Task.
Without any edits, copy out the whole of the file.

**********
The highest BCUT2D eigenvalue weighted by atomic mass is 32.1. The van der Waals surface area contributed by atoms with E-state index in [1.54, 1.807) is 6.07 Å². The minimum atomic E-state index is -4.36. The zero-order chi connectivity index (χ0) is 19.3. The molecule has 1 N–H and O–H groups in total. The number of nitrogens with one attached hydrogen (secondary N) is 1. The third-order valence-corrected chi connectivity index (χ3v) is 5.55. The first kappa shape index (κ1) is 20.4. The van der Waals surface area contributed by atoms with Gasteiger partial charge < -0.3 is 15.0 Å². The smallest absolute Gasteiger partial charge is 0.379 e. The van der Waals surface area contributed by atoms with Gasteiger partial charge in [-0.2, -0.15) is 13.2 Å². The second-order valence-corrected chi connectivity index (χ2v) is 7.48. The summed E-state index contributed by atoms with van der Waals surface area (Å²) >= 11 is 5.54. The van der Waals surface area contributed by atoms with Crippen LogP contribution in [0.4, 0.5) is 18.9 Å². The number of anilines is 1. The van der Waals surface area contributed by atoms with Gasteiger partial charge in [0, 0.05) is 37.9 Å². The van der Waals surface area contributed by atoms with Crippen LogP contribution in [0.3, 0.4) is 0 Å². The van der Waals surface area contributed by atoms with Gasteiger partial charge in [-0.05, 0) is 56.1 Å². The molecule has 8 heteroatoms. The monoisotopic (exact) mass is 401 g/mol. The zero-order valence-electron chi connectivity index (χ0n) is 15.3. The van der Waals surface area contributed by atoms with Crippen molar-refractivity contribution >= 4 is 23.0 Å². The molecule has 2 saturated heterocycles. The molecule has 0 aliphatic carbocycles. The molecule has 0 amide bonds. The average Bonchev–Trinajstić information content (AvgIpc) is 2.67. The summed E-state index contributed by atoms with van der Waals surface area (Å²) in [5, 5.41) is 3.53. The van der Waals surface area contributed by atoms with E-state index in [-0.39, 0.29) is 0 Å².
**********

The highest BCUT2D eigenvalue weighted by atomic mass is 32.1. The van der Waals surface area contributed by atoms with E-state index in [1.54, 1.807) is 6.07 Å². The minimum atomic E-state index is -4.36. The zero-order chi connectivity index (χ0) is 19.3. The molecule has 1 N–H and O–H groups in total. The number of nitrogens with one attached hydrogen (secondary N) is 1. The third-order valence-corrected chi connectivity index (χ3v) is 5.55. The first kappa shape index (κ1) is 20.4. The van der Waals surface area contributed by atoms with Gasteiger partial charge < -0.3 is 15.0 Å². The smallest absolute Gasteiger partial charge is 0.379 e. The van der Waals surface area contributed by atoms with Gasteiger partial charge in [-0.2, -0.15) is 13.2 Å². The second-order valence-corrected chi connectivity index (χ2v) is 7.48. The summed E-state index contributed by atoms with van der Waals surface area (Å²) >= 11 is 5.54. The van der Waals surface area contributed by atoms with Crippen LogP contribution in [0.4, 0.5) is 18.9 Å². The number of anilines is 1. The van der Waals surface area contributed by atoms with Gasteiger partial charge in [0, 0.05) is 37.9 Å². The van der Waals surface area contributed by atoms with Crippen LogP contribution in [0.3, 0.4) is 0 Å². The van der Waals surface area contributed by atoms with Gasteiger partial charge in [-0.05, 0) is 56.1 Å². The molecule has 8 heteroatoms. The monoisotopic (exact) mass is 401 g/mol. The zero-order valence-electron chi connectivity index (χ0n) is 15.3. The van der Waals surface area contributed by atoms with Crippen molar-refractivity contribution >= 4 is 23.0 Å². The molecule has 2 saturated heterocycles. The molecule has 0 aliphatic carbocycles. The molecule has 0 amide bonds. The average Bonchev–Trinajstić information content (AvgIpc) is 2.67. The summed E-state index contributed by atoms with van der Waals surface area (Å²) in [5, 5.41) is 3.53. The van der Waals surface area contributed by atoms with E-state index in [-0.39, 0.29) is 0 Å².